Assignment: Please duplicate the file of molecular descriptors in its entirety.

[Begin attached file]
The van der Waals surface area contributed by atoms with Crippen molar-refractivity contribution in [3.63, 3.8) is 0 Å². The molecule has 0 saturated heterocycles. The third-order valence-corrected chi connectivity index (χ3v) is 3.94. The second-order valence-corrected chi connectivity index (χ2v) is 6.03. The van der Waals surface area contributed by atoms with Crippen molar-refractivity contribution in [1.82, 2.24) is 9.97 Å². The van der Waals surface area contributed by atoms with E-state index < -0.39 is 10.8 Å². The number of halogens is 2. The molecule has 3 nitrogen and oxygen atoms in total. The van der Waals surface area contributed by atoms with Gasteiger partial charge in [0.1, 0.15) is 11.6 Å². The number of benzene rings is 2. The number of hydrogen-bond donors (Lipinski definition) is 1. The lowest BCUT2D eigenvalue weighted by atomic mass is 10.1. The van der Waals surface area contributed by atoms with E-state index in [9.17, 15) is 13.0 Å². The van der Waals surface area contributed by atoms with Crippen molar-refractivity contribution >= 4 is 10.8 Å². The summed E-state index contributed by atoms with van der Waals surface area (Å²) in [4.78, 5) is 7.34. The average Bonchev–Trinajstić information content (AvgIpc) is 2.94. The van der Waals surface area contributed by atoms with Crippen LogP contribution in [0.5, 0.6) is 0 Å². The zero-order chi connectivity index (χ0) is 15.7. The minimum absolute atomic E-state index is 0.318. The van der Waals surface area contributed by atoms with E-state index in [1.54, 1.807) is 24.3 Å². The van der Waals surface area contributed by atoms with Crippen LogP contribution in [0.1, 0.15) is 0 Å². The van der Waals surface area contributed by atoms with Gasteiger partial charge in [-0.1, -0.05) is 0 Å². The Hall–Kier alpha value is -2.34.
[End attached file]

The van der Waals surface area contributed by atoms with Crippen molar-refractivity contribution in [3.63, 3.8) is 0 Å². The molecule has 0 saturated heterocycles. The third-order valence-corrected chi connectivity index (χ3v) is 3.94. The second-order valence-corrected chi connectivity index (χ2v) is 6.03. The van der Waals surface area contributed by atoms with Crippen molar-refractivity contribution in [1.82, 2.24) is 9.97 Å². The van der Waals surface area contributed by atoms with E-state index < -0.39 is 10.8 Å². The number of halogens is 2. The molecule has 3 nitrogen and oxygen atoms in total. The van der Waals surface area contributed by atoms with Gasteiger partial charge in [0.1, 0.15) is 11.6 Å². The number of benzene rings is 2. The number of hydrogen-bond donors (Lipinski definition) is 1. The lowest BCUT2D eigenvalue weighted by atomic mass is 10.1. The van der Waals surface area contributed by atoms with E-state index in [9.17, 15) is 13.0 Å². The van der Waals surface area contributed by atoms with Crippen molar-refractivity contribution >= 4 is 10.8 Å². The summed E-state index contributed by atoms with van der Waals surface area (Å²) in [4.78, 5) is 7.34. The average Bonchev–Trinajstić information content (AvgIpc) is 2.94. The van der Waals surface area contributed by atoms with Crippen LogP contribution in [0.5, 0.6) is 0 Å². The zero-order chi connectivity index (χ0) is 15.7. The minimum absolute atomic E-state index is 0.318. The van der Waals surface area contributed by atoms with E-state index in [1.54, 1.807) is 24.3 Å². The van der Waals surface area contributed by atoms with Crippen LogP contribution in [0.1, 0.15) is 0 Å². The van der Waals surface area contributed by atoms with Gasteiger partial charge in [-0.1, -0.05) is 0 Å². The Hall–Kier alpha value is -2.34.